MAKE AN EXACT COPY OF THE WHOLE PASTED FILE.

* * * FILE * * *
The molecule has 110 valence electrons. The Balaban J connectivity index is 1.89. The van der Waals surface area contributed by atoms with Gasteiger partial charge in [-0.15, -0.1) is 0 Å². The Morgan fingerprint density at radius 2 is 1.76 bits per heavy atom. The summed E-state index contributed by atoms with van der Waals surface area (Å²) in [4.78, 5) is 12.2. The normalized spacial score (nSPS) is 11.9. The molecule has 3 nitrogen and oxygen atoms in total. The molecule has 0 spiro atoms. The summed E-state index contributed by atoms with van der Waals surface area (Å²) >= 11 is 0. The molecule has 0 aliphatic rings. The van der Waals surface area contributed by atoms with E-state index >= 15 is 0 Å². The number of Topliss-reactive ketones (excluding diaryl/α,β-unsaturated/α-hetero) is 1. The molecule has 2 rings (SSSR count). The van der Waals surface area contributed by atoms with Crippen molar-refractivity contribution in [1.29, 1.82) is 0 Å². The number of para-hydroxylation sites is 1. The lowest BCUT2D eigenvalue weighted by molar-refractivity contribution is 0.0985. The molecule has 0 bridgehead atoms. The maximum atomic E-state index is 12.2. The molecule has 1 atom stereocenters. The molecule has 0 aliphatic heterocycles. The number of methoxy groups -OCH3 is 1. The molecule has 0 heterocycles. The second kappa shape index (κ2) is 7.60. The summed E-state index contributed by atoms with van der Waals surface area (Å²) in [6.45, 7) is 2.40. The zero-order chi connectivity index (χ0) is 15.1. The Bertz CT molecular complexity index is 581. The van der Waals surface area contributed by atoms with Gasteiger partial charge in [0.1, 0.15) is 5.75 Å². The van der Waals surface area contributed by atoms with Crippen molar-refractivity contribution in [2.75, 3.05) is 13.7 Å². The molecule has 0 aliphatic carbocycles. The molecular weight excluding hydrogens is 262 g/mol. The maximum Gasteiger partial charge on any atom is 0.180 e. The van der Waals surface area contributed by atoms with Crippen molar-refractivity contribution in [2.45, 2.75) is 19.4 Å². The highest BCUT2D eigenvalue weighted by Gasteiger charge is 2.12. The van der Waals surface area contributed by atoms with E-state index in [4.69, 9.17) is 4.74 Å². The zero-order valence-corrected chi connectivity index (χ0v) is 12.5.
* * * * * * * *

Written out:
The molecule has 110 valence electrons. The Balaban J connectivity index is 1.89. The van der Waals surface area contributed by atoms with Gasteiger partial charge in [-0.15, -0.1) is 0 Å². The Morgan fingerprint density at radius 2 is 1.76 bits per heavy atom. The summed E-state index contributed by atoms with van der Waals surface area (Å²) in [4.78, 5) is 12.2. The normalized spacial score (nSPS) is 11.9. The molecule has 3 nitrogen and oxygen atoms in total. The molecule has 0 spiro atoms. The summed E-state index contributed by atoms with van der Waals surface area (Å²) >= 11 is 0. The molecule has 0 aliphatic rings. The van der Waals surface area contributed by atoms with E-state index >= 15 is 0 Å². The number of Topliss-reactive ketones (excluding diaryl/α,β-unsaturated/α-hetero) is 1. The molecule has 2 rings (SSSR count). The van der Waals surface area contributed by atoms with Crippen molar-refractivity contribution in [1.29, 1.82) is 0 Å². The number of para-hydroxylation sites is 1. The lowest BCUT2D eigenvalue weighted by molar-refractivity contribution is 0.0985. The molecule has 0 bridgehead atoms. The maximum atomic E-state index is 12.2. The molecule has 1 atom stereocenters. The molecule has 0 aliphatic heterocycles. The number of methoxy groups -OCH3 is 1. The molecule has 0 heterocycles. The second kappa shape index (κ2) is 7.60. The summed E-state index contributed by atoms with van der Waals surface area (Å²) in [6.45, 7) is 2.40. The zero-order chi connectivity index (χ0) is 15.1. The Bertz CT molecular complexity index is 581. The van der Waals surface area contributed by atoms with Gasteiger partial charge in [0.1, 0.15) is 5.75 Å². The van der Waals surface area contributed by atoms with Crippen molar-refractivity contribution in [2.75, 3.05) is 13.7 Å². The molecule has 0 aliphatic carbocycles. The molecular weight excluding hydrogens is 262 g/mol. The maximum Gasteiger partial charge on any atom is 0.180 e. The van der Waals surface area contributed by atoms with Crippen molar-refractivity contribution in [2.45, 2.75) is 19.4 Å². The highest BCUT2D eigenvalue weighted by Gasteiger charge is 2.12. The van der Waals surface area contributed by atoms with E-state index in [4.69, 9.17) is 4.74 Å². The zero-order valence-corrected chi connectivity index (χ0v) is 12.5.